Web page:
PICO launched its national organizing in 2002. It gathered its most senior local leaders several times a year in Washington, D.C. in a careful process of relationship-building, identifying shared priorities, and repeated congressional visits. Today many organizational functions have been reconceived nationally, with 28 staff working on national organizing and an office in the massive United Methodist Building on Capitol Hill. Immediately after President Obama’s victory in 2008, 150 grassroots PICO leaders met with his domestic policy director to initiate a relationship with the White House. PICO was a major coalition partner in the successful S-CHIP children’s health funding campaign, and then immediately launched work on the campaign to pass Obama’s stimulus package. Both of these were dwarfed by PICO’s national campaign to support the Affordable Health Care Act. National Policy Director Gordon Whitman directed this vertically-integrated campaign throughout the network, which used social media, national call-ins to PICO’s 50-plus locals’ members of Congress, and traditional on-the-ground organizing. Whitman said, “Children’s health initiatives haven’t been sustainable in California” without national policy change. However, winning local health campaigns gave PICO credibility in the national coalition working to pass the Act: in “big complex coalitional fights you learn what is your value. We have the ability to move large numbers of people. Being able to do public actions at short notice on federal issues is very useful to moving federal policy.”[vi]
We don’t do electoral politics. This sacred cow goes back to Saul Alinsky’s Chicago.[vii] Alinsky saw his “people’s organizations” as pressure groups, interest groups for working-class Americans. The goal was to get a seat at the table where the real political deal-making was done in Daley’s machine. Alinsky didn’t want his organizations co-opted by politicians and vigorously guarded their independence. But politicians are indebted to those who help them win.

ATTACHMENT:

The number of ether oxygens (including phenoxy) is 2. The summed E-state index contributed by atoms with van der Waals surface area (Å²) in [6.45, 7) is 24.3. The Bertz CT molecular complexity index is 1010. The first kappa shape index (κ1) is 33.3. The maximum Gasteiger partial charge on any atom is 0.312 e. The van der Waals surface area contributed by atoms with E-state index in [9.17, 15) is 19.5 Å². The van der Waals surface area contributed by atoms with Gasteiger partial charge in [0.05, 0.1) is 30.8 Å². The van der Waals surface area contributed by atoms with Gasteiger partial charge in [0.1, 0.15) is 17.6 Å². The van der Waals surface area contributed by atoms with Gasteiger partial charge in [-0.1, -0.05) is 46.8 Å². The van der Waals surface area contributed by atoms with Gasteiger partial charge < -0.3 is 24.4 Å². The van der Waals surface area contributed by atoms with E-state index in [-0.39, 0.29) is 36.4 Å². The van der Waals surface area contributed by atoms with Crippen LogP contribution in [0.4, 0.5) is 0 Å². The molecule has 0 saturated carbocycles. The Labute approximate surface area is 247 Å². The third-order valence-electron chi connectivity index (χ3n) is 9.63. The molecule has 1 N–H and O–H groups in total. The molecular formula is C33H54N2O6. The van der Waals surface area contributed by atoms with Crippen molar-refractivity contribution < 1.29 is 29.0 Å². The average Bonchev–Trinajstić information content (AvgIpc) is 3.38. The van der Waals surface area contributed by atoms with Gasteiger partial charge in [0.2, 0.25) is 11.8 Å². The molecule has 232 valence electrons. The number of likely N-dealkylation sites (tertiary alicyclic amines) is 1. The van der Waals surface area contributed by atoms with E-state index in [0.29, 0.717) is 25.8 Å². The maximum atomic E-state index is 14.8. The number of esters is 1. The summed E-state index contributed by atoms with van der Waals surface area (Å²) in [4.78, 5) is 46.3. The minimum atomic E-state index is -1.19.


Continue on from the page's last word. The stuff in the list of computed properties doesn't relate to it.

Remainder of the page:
As 501(c)3 nonprofits, congregations and FBCOs cannot make partisan endorsements or run candidates. But they can conduct unlimited voter education on issues, and register and mobilize voters. Given the epochal conservative resurgence, FBCOs have become fully engaged in electoral mobilization as well as their more longstanding work on ballot measures and legislation. A PICO bulletin after the 2012 presidential election celebrated its work:
Across the network, PICO federations ran large-scale non-partisan campaigns to register voters, to inform and educate on economic and racial justice issues, and to get faith voters to the polls. Combined, PICO federations trained 3,200 grassroots volunteers, registered 54,000 new voters, knocked on 200,000 doors, had more than 600,000 face-to-face and on-the-phone conversations, and made 3.9 million phone calls. On Election Day, more than 500 PICO-trained poll monitors observed election activities in eight states . . .In the swing state of Ohio alone, PICO volunteers and staff made more than 400,000 phone calls and nearly 72,000 home visits, talking with Ohioans about jobs and economic justice.[viii]
My organization vs. your organization. For many years, the Industrial Area Foundation and ACORN had the reputation of leading the field in their insistence on going it alone.[ix] This was possible if a group restricted itself to local fights. When ACORN worked in coalitions, it often tried to control them.[x] Historically, all the networks feared losing control of their disciplined process if outsiders came inside their federations, although they increasingly worked in alliances with schools, unions, and others. Competing for scarce foundation resources probably provided the biggest incentive to build distinct organizational identities.
In the past 10-15 years the overwhelming imperative to build powerful coalitions to fight the right forced the groups to grow up. Not only have the DART, PICO, and Gamaliel networks collaborated in various configurations (and with ACORN), they have worked in broad coalitions with diverse groups. PICO staffers organizing for the Affordable Care Act worked with powerful national lobbies such as the AARP. State-level PICO organizations now routinely work in broad coalitions such as the Florida No on 3 Campaign, which defeated a TABOR-like revenue limit that would have put human services funding at risk.[xi]